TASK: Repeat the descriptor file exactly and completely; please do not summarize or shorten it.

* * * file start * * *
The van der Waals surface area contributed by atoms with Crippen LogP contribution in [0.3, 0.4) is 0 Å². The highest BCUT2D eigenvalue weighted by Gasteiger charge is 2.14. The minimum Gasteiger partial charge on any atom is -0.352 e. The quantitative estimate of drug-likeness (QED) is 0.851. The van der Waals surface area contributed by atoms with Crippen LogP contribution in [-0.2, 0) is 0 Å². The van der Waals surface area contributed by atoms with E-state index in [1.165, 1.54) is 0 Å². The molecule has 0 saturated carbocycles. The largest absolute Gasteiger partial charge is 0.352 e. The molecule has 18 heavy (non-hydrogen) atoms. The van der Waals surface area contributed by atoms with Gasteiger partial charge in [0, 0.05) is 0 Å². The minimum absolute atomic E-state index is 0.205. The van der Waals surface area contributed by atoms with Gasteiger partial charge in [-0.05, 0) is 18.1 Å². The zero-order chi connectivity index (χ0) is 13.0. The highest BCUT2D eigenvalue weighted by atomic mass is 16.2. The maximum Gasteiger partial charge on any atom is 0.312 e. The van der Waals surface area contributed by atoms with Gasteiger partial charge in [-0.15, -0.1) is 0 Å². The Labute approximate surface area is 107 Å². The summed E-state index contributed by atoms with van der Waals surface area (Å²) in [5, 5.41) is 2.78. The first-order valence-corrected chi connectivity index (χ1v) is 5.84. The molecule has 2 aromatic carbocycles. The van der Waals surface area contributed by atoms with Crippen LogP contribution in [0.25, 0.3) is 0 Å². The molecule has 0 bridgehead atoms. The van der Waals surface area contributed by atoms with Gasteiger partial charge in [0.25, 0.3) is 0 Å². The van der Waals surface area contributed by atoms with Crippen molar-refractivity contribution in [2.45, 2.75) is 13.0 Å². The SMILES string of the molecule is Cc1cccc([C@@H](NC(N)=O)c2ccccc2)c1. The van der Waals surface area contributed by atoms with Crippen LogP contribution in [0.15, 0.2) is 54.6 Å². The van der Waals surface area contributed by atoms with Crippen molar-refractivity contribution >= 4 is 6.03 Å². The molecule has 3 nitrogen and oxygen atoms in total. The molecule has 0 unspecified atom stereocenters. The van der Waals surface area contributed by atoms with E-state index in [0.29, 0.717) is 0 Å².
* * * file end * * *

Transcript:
The van der Waals surface area contributed by atoms with Crippen LogP contribution in [0.3, 0.4) is 0 Å². The highest BCUT2D eigenvalue weighted by Gasteiger charge is 2.14. The minimum Gasteiger partial charge on any atom is -0.352 e. The quantitative estimate of drug-likeness (QED) is 0.851. The van der Waals surface area contributed by atoms with Crippen LogP contribution in [-0.2, 0) is 0 Å². The van der Waals surface area contributed by atoms with E-state index in [1.165, 1.54) is 0 Å². The molecule has 0 saturated carbocycles. The largest absolute Gasteiger partial charge is 0.352 e. The molecule has 18 heavy (non-hydrogen) atoms. The van der Waals surface area contributed by atoms with Gasteiger partial charge in [0, 0.05) is 0 Å². The minimum absolute atomic E-state index is 0.205. The van der Waals surface area contributed by atoms with Gasteiger partial charge in [-0.05, 0) is 18.1 Å². The zero-order chi connectivity index (χ0) is 13.0. The highest BCUT2D eigenvalue weighted by atomic mass is 16.2. The maximum Gasteiger partial charge on any atom is 0.312 e. The van der Waals surface area contributed by atoms with Gasteiger partial charge in [-0.15, -0.1) is 0 Å². The Labute approximate surface area is 107 Å². The summed E-state index contributed by atoms with van der Waals surface area (Å²) in [5, 5.41) is 2.78. The first-order valence-corrected chi connectivity index (χ1v) is 5.84. The molecule has 2 aromatic carbocycles. The van der Waals surface area contributed by atoms with Crippen LogP contribution in [0.25, 0.3) is 0 Å². The molecule has 0 bridgehead atoms. The van der Waals surface area contributed by atoms with Gasteiger partial charge in [0.25, 0.3) is 0 Å². The van der Waals surface area contributed by atoms with Crippen molar-refractivity contribution in [2.45, 2.75) is 13.0 Å². The SMILES string of the molecule is Cc1cccc([C@@H](NC(N)=O)c2ccccc2)c1. The van der Waals surface area contributed by atoms with Crippen LogP contribution in [0.15, 0.2) is 54.6 Å². The van der Waals surface area contributed by atoms with Crippen molar-refractivity contribution >= 4 is 6.03 Å². The molecule has 3 nitrogen and oxygen atoms in total. The molecule has 0 unspecified atom stereocenters. The van der Waals surface area contributed by atoms with E-state index in [0.29, 0.717) is 0 Å².